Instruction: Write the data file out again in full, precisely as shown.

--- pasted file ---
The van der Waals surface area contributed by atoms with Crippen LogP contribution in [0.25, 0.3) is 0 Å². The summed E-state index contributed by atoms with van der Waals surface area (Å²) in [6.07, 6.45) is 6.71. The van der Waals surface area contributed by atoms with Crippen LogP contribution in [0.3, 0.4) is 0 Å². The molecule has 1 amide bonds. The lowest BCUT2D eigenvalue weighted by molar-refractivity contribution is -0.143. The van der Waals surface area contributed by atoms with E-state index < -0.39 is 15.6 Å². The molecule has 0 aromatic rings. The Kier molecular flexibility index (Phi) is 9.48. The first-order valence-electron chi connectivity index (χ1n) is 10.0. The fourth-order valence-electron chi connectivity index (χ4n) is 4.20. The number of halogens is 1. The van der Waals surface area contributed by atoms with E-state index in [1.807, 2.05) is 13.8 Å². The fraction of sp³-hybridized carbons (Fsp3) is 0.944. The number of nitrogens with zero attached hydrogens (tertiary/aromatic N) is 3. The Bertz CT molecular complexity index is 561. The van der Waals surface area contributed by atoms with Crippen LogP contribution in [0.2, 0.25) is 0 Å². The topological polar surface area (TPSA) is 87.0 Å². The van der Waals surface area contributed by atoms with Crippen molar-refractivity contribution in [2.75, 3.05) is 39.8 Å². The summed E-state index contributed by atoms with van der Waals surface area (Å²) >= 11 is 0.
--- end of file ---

The van der Waals surface area contributed by atoms with Crippen LogP contribution in [0.25, 0.3) is 0 Å². The summed E-state index contributed by atoms with van der Waals surface area (Å²) in [6.07, 6.45) is 6.71. The van der Waals surface area contributed by atoms with Crippen LogP contribution in [0.3, 0.4) is 0 Å². The molecule has 1 amide bonds. The lowest BCUT2D eigenvalue weighted by molar-refractivity contribution is -0.143. The van der Waals surface area contributed by atoms with E-state index < -0.39 is 15.6 Å². The molecule has 0 aromatic rings. The Kier molecular flexibility index (Phi) is 9.48. The first-order valence-electron chi connectivity index (χ1n) is 10.0. The fourth-order valence-electron chi connectivity index (χ4n) is 4.20. The number of halogens is 1. The van der Waals surface area contributed by atoms with E-state index in [1.807, 2.05) is 13.8 Å². The fraction of sp³-hybridized carbons (Fsp3) is 0.944. The number of nitrogens with zero attached hydrogens (tertiary/aromatic N) is 3. The Bertz CT molecular complexity index is 561. The van der Waals surface area contributed by atoms with Crippen LogP contribution in [0.2, 0.25) is 0 Å². The topological polar surface area (TPSA) is 87.0 Å². The van der Waals surface area contributed by atoms with Crippen molar-refractivity contribution in [2.75, 3.05) is 39.8 Å². The summed E-state index contributed by atoms with van der Waals surface area (Å²) >= 11 is 0.